Ms. Leger strongly believes that dogs can be therapeutic no matter if they are certified or not. She speaks to the Puppies for Parole program as an example. The dogs used for the program are not therapy dogs, and in fact are in most cases abandoned shelter dogs. Her experience with this program has led her to believe it is impossible to measure the level of therapy influence brought on in personal interactions. She observes dogs making connections and providing varying levels of therapy no matter their training. She attributes this belief to the strength of the human-animal bond and the personal interactions held between human and dog. Ms. Leger believes that animals know they are here to help and have more to offer than we recognize.
Ms. Leger is passionate about the work happening with the human-animal bond, and hopes, in the future, a more professional image can be created in the field. Currently, many practitioners in the field are voluntary and animal therapy is not yet universally recognized as a viable professional therapy program. She definitely sees the field moving in the right direction, but looks forward to a time where animals are routinely used by social workers, psychologists, and emergency personnel.
When asked about a rewarding aspect of her work Ms. Leger replied, “Seeing people overcome obstacles of mental, emotional or physical limitations through interactions with animals. Seeing people heal in ways not even medical practitioners thought were possible.” In her experience she has observed changes that come over an individual in the presence of an animal and is of the firm belief that healing can tangibly be seen in these interactions. An example of such a moment for her occurred at a hospice center where she brought Hero (her therapy dog) in for therapy. She sat with an unresponsive patient and introduced the patient to Hero. After being warned by the medical staff that the patient would be unlikely to respond, the patient surprised everyone by interacting with Hero.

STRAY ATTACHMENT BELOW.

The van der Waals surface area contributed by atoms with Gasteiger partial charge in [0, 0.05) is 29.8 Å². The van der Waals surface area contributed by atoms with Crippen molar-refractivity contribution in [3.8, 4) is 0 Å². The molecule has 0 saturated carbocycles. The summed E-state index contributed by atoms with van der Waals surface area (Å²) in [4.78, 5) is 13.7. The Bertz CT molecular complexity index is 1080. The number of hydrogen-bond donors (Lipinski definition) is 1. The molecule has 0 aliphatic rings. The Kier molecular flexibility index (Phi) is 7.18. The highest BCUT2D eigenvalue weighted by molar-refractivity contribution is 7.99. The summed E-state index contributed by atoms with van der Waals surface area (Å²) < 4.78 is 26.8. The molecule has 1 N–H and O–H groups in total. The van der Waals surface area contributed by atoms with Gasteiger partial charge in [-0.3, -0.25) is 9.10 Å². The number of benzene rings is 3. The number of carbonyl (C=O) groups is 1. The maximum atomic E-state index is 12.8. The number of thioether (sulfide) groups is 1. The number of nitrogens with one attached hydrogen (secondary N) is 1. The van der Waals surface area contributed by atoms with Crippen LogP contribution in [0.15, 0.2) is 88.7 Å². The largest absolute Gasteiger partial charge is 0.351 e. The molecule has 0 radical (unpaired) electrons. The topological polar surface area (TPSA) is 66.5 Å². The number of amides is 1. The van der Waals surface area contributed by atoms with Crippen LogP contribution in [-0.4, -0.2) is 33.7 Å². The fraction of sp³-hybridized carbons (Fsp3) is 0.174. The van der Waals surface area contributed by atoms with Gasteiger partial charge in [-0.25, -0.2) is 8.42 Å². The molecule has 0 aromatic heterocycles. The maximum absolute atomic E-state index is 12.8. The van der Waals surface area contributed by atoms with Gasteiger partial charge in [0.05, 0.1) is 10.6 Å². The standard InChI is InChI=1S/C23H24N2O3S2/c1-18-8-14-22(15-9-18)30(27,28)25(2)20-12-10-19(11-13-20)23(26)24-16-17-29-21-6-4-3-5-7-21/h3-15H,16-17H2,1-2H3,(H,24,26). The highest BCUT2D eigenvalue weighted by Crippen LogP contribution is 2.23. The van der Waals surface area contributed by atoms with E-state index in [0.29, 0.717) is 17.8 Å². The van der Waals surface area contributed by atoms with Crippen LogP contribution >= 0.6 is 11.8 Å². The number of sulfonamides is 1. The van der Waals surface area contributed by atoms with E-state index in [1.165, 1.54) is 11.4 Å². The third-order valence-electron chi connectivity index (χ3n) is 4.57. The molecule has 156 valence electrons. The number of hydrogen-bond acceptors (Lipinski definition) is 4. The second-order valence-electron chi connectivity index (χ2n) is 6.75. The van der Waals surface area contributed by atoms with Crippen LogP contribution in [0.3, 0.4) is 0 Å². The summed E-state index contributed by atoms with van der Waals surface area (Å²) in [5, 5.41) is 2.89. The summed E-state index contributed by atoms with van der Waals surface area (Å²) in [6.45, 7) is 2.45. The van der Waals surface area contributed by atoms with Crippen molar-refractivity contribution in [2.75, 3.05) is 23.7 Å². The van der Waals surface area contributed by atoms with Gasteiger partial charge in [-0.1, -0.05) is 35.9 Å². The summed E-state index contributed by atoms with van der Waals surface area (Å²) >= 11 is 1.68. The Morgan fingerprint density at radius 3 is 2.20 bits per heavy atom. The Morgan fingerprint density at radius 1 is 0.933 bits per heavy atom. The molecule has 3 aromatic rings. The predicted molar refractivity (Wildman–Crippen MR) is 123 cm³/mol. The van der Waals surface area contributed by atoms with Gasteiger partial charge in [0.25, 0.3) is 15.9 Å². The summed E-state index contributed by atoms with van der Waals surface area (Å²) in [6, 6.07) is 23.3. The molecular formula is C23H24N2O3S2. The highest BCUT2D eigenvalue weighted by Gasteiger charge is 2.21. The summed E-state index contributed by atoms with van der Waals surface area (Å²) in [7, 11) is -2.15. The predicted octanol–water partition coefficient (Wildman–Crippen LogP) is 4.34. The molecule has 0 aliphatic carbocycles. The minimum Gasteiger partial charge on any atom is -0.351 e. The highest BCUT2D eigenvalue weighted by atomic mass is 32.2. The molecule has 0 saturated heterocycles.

Ms. Leger, currently, is involved with several projects that aim to expand the use of animals as a form of therapy. She is working to develop a network between hospitals and nursing homes so that patients receiving animal therapy in a hospital can seamlessly continue that therapy despite being moved to a new location. She also hopes to create a program that allows patients’ personal pets to come in to visit.
Furthermore, she is hoping to expand the Puppies for Parole program to other correctional systems. “This program has changed many lives both human and animal. It is the epitome of a rehabilitation program for both humans and animals. I would love to start a registry for any dog that has graduated from a Prison Dog Program to designate the high level of training and socialization they have received.”
Ms. Leger values the work in the human-animal bond and strives to be a helpful resource for any aspect of that bond. She defines herself as specialized, but not exclusive. She focuses on the human-animal bond, but that in itself encompasses so much and moves in various specifications. She strives to encourage others and provide resources to support others in communicating and training their pets.
Ms. Leger can be contacted at firstname.lastname@example.org